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Can employers only hire new workers who have been vaccinated?

Advice by Alan Price, CEO of BrightHR

Various companies across the UK have said they will consider only making hires if the individual has been vaccinated, prompting whether this is discriminatory.

The first thing that employers should bear in mind is that getting a vaccine for Covid-19 has not been made compulsory by the Government, and indeed there does not seem to be any plans for them to do this. As such, employers technically have no legal basis on which to try and enforce a policy like this, and if they want to do so, they will need to proceed carefully.

It may be easier for certain sectors to argue that this policy is necessary than others. For example, operators in the care sector may want all staff vaccinated if this could limit infection rates in workplaces and help keep both service users and colleagues safe. However, this may be much more difficult to enforce in office-based environments, especially if other mitigating measures, such as social distancing and remote working, can be put in place to minimise the risk of infection.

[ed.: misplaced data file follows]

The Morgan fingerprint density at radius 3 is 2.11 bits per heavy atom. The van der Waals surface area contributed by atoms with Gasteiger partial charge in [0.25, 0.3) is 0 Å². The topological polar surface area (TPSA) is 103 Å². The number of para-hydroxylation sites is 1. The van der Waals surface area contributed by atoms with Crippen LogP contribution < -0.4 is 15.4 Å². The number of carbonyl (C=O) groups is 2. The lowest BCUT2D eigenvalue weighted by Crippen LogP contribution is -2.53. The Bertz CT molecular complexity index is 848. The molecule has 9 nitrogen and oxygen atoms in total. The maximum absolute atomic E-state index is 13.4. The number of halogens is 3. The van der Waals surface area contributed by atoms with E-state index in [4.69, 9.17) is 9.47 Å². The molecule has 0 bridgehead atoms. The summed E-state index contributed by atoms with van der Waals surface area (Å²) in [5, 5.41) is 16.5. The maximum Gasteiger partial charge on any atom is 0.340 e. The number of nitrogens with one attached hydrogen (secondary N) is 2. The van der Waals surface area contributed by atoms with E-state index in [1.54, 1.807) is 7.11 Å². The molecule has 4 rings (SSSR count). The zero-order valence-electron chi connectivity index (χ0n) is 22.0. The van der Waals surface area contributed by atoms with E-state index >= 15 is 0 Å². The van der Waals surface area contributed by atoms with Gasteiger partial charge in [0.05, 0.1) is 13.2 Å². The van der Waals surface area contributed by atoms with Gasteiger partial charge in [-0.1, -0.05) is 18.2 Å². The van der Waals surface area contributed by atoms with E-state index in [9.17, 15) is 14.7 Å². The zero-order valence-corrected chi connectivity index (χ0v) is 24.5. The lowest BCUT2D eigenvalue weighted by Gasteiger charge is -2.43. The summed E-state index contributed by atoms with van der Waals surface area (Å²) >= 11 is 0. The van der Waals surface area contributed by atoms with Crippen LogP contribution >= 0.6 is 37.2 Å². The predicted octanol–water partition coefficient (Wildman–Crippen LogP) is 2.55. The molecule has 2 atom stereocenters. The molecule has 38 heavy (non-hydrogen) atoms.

There is also a discriminatory aspect to consider. We are still months away from a situation where most of the UK’s adult population is vaccinated, meaning deliberately refusing to hire someone based on not yet being jabbed could constitute age discrimination. It should also be remembered that there could be several reasons why individuals do not want to take a vaccine, such as long-term medical conditions that could potentially be considered a disability.

To this end, it is arguably much more advisable for employers to focus on encouraging their staff to take the vaccine, whether they are new to the company or have worked for it already for some time. This could be done in many ways, from awareness days to ensuring they are getting their information on vaccines from verified sources and access to e-learning courses.